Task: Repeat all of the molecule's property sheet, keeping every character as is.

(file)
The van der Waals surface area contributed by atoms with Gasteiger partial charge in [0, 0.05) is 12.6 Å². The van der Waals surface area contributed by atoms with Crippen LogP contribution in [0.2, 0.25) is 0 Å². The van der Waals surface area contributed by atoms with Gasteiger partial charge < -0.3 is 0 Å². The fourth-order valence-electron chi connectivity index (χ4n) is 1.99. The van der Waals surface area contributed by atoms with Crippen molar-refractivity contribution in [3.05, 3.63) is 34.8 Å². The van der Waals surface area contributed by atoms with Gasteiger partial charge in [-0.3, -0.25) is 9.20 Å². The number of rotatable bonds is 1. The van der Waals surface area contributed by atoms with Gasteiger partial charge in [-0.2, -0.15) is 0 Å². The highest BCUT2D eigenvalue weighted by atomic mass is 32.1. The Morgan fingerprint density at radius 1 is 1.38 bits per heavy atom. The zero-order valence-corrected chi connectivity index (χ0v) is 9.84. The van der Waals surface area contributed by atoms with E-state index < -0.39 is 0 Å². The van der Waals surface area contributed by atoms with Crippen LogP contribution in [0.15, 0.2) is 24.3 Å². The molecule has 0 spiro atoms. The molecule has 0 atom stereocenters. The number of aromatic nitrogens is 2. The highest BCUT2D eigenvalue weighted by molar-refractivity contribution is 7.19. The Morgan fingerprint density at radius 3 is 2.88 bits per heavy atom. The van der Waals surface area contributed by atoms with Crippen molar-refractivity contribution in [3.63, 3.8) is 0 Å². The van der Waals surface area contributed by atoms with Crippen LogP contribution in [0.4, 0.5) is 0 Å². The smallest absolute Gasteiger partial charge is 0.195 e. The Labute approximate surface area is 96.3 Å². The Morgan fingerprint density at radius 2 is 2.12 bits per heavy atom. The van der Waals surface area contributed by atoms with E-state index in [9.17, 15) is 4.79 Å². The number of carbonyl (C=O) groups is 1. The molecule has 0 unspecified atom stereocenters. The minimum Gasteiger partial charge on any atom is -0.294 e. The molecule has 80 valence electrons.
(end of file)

The van der Waals surface area contributed by atoms with Gasteiger partial charge in [0, 0.05) is 12.6 Å². The van der Waals surface area contributed by atoms with Crippen LogP contribution in [0.2, 0.25) is 0 Å². The van der Waals surface area contributed by atoms with Gasteiger partial charge < -0.3 is 0 Å². The fourth-order valence-electron chi connectivity index (χ4n) is 1.99. The van der Waals surface area contributed by atoms with Crippen molar-refractivity contribution in [3.05, 3.63) is 34.8 Å². The van der Waals surface area contributed by atoms with Gasteiger partial charge in [-0.3, -0.25) is 9.20 Å². The number of rotatable bonds is 1. The van der Waals surface area contributed by atoms with Gasteiger partial charge in [-0.2, -0.15) is 0 Å². The highest BCUT2D eigenvalue weighted by atomic mass is 32.1. The Morgan fingerprint density at radius 1 is 1.38 bits per heavy atom. The zero-order valence-corrected chi connectivity index (χ0v) is 9.84. The van der Waals surface area contributed by atoms with E-state index < -0.39 is 0 Å². The van der Waals surface area contributed by atoms with Crippen LogP contribution in [0.15, 0.2) is 24.3 Å². The molecule has 0 spiro atoms. The molecule has 0 atom stereocenters. The number of aromatic nitrogens is 2. The highest BCUT2D eigenvalue weighted by molar-refractivity contribution is 7.19. The Morgan fingerprint density at radius 3 is 2.88 bits per heavy atom. The van der Waals surface area contributed by atoms with Crippen molar-refractivity contribution in [3.63, 3.8) is 0 Å². The van der Waals surface area contributed by atoms with Crippen LogP contribution in [0.4, 0.5) is 0 Å². The smallest absolute Gasteiger partial charge is 0.195 e. The Labute approximate surface area is 96.3 Å². The Morgan fingerprint density at radius 2 is 2.12 bits per heavy atom. The van der Waals surface area contributed by atoms with E-state index in [9.17, 15) is 4.79 Å². The number of carbonyl (C=O) groups is 1. The molecule has 0 unspecified atom stereocenters. The minimum Gasteiger partial charge on any atom is -0.294 e. The molecule has 80 valence electrons.